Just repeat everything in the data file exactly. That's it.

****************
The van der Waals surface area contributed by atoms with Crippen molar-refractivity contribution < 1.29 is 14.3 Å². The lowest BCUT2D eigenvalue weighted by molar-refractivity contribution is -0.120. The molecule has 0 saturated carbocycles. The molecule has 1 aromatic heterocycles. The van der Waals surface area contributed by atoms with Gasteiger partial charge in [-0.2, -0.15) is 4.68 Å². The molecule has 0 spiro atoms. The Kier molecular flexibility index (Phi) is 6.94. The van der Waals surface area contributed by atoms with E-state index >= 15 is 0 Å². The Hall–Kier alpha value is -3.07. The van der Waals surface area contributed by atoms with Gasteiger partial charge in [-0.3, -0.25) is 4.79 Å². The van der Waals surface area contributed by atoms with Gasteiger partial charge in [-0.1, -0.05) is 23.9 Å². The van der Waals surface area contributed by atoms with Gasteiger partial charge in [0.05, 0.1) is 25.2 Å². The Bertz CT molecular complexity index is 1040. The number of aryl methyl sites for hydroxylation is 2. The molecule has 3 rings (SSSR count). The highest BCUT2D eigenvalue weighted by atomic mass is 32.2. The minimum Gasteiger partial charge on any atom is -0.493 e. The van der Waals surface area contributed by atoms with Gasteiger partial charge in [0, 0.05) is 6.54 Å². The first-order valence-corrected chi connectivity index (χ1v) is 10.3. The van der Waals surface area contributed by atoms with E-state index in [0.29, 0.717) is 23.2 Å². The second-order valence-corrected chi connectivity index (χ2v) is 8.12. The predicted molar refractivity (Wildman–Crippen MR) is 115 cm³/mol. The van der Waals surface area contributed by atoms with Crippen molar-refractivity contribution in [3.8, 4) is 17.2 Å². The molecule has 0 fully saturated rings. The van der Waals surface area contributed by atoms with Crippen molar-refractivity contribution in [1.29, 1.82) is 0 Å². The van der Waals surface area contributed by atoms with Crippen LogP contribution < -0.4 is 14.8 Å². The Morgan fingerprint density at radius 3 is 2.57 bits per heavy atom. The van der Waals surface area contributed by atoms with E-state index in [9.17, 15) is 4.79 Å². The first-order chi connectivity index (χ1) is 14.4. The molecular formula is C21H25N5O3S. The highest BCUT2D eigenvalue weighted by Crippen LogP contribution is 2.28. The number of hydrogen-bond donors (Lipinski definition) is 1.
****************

The van der Waals surface area contributed by atoms with Crippen molar-refractivity contribution < 1.29 is 14.3 Å². The lowest BCUT2D eigenvalue weighted by molar-refractivity contribution is -0.120. The molecule has 0 saturated carbocycles. The molecule has 1 aromatic heterocycles. The van der Waals surface area contributed by atoms with Gasteiger partial charge in [-0.2, -0.15) is 4.68 Å². The molecule has 0 spiro atoms. The Kier molecular flexibility index (Phi) is 6.94. The van der Waals surface area contributed by atoms with E-state index >= 15 is 0 Å². The Hall–Kier alpha value is -3.07. The van der Waals surface area contributed by atoms with Gasteiger partial charge in [-0.3, -0.25) is 4.79 Å². The van der Waals surface area contributed by atoms with Gasteiger partial charge in [-0.1, -0.05) is 23.9 Å². The van der Waals surface area contributed by atoms with Gasteiger partial charge in [0.05, 0.1) is 25.2 Å². The Bertz CT molecular complexity index is 1040. The number of aryl methyl sites for hydroxylation is 2. The molecule has 3 rings (SSSR count). The highest BCUT2D eigenvalue weighted by atomic mass is 32.2. The minimum Gasteiger partial charge on any atom is -0.493 e. The van der Waals surface area contributed by atoms with Gasteiger partial charge in [0, 0.05) is 6.54 Å². The first-order valence-corrected chi connectivity index (χ1v) is 10.3. The van der Waals surface area contributed by atoms with E-state index in [0.29, 0.717) is 23.2 Å². The second-order valence-corrected chi connectivity index (χ2v) is 8.12. The predicted molar refractivity (Wildman–Crippen MR) is 115 cm³/mol. The van der Waals surface area contributed by atoms with Crippen molar-refractivity contribution in [3.8, 4) is 17.2 Å². The molecule has 0 fully saturated rings. The van der Waals surface area contributed by atoms with Crippen molar-refractivity contribution in [1.29, 1.82) is 0 Å². The van der Waals surface area contributed by atoms with Crippen LogP contribution < -0.4 is 14.8 Å². The Morgan fingerprint density at radius 3 is 2.57 bits per heavy atom. The van der Waals surface area contributed by atoms with E-state index in [9.17, 15) is 4.79 Å². The first-order chi connectivity index (χ1) is 14.4. The molecular formula is C21H25N5O3S. The highest BCUT2D eigenvalue weighted by Crippen LogP contribution is 2.28. The number of hydrogen-bond donors (Lipinski definition) is 1.